Jaiarton
great book!
Kahavor
I have been hearing a lot about John Holt while trawling forums and websites about homeschooling, so I thought I might as well check him out. What Do I Do Monday? (Innovators in Education) is the first book that became available at my local library, so this is the one I read first. Holt soundly condemns methods used in public schools at the time (methods that have improved very little since then!) and I found myself agreeing with the majority of his opinions.

He doesn't just argue against these methods, though. He also provides some alternatives. This book is packed full of great ideas for helping (not making!) children to follow their natural learning inclinations. I particularly love the way he explained certain Maths concepts. Not being mathematically minded myself, this is perhaps the first time in my life that I have fully understood some of these concepts!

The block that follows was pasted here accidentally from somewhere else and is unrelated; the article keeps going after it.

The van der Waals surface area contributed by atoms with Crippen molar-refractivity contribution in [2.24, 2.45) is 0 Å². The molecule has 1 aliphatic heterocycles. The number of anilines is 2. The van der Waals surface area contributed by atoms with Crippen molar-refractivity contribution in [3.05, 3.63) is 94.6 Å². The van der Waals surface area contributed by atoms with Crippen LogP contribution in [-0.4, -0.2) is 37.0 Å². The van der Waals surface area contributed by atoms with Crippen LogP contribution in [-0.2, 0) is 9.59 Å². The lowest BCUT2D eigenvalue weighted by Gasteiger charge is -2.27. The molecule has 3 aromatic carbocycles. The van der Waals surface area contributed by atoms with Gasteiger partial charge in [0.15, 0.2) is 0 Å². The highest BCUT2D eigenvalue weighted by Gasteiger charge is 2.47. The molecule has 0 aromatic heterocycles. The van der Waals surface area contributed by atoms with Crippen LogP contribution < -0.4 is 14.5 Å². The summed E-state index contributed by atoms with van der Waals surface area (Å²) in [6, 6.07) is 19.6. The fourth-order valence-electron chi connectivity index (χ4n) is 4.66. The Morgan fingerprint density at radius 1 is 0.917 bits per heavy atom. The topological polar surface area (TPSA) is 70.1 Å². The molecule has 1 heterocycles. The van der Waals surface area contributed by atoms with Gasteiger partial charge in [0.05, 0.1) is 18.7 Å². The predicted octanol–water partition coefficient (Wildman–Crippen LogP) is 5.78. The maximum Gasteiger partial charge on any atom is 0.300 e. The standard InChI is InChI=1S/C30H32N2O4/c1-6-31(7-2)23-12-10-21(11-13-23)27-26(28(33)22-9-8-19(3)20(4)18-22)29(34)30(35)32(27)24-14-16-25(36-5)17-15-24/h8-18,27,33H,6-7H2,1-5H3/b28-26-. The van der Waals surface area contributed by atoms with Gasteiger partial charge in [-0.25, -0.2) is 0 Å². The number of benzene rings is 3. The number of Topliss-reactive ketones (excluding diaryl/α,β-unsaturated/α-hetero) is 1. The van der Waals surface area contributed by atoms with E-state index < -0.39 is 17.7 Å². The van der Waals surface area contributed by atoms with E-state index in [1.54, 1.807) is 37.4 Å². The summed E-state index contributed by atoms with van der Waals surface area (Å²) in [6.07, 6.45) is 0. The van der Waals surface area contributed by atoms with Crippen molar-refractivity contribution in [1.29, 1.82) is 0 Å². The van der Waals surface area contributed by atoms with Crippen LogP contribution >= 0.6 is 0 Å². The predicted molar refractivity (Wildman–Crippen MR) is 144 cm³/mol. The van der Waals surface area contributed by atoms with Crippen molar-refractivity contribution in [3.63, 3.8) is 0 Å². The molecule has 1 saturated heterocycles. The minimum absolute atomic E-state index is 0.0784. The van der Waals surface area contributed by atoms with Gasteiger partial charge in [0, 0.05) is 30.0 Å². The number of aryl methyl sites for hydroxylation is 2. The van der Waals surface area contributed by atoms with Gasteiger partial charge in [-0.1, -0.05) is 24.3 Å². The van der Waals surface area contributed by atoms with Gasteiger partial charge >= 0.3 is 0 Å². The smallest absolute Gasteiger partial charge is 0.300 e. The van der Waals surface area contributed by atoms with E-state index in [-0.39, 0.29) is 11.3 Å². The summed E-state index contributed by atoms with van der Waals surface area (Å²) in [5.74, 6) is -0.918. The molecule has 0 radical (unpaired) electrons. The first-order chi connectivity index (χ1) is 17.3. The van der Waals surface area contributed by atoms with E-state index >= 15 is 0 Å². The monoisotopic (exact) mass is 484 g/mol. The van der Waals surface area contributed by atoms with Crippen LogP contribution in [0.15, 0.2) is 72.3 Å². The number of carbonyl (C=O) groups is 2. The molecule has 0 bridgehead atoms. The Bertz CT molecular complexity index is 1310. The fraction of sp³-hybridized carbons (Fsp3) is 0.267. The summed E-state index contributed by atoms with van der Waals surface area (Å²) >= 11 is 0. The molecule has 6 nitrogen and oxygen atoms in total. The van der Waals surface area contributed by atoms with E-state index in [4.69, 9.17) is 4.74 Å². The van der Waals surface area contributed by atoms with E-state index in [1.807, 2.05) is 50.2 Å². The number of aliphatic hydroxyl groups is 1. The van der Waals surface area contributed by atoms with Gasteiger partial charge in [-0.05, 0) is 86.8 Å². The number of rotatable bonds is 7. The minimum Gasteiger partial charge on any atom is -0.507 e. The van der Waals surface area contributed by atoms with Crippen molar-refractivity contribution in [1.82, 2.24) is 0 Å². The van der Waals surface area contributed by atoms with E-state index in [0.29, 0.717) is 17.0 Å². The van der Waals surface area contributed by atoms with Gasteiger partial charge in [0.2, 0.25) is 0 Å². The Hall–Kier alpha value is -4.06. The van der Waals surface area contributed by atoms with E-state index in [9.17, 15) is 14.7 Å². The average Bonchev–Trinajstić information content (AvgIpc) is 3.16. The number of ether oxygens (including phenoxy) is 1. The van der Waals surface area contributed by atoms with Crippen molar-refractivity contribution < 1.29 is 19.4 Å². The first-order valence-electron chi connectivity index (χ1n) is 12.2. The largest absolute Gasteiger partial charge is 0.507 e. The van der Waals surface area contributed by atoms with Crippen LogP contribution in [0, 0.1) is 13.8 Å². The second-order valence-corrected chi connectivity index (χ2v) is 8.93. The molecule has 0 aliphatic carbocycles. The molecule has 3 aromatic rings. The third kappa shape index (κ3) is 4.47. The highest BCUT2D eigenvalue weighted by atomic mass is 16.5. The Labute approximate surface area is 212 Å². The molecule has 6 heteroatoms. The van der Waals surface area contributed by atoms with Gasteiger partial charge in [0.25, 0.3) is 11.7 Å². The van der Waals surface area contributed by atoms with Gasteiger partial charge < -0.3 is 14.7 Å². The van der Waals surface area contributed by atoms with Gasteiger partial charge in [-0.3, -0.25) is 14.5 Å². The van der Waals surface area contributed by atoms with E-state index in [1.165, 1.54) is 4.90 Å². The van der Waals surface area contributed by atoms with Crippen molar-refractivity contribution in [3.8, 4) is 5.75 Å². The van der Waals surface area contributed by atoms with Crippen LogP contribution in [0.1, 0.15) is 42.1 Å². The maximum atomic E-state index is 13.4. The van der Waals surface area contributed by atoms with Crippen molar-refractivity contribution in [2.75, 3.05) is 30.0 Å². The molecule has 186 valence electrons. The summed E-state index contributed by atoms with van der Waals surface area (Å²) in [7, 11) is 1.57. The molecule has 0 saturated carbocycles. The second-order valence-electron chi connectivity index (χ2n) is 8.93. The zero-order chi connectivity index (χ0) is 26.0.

This book is a must-read for anyone embarking on the homeschool journey, but I also recommend it to parents, grandparents, teachers and anyone else who cares for the children in their life.
Fordregelv
The focus here is on creative approaches to learning (and I absolutely don't mean happy faces and cute cartoons) in the classroom, and I don't know of a better book in this line. Can be useful regardless of your teaching methods. Also offers Holt's theory of learning which is also persuasive and useful. Holt knew and loved children, and was incredibly intelligent in his approach. Get this book if you're a teacher--or a parent, because these ideas can stimulate the whole family.

Alan Nicoll
Mori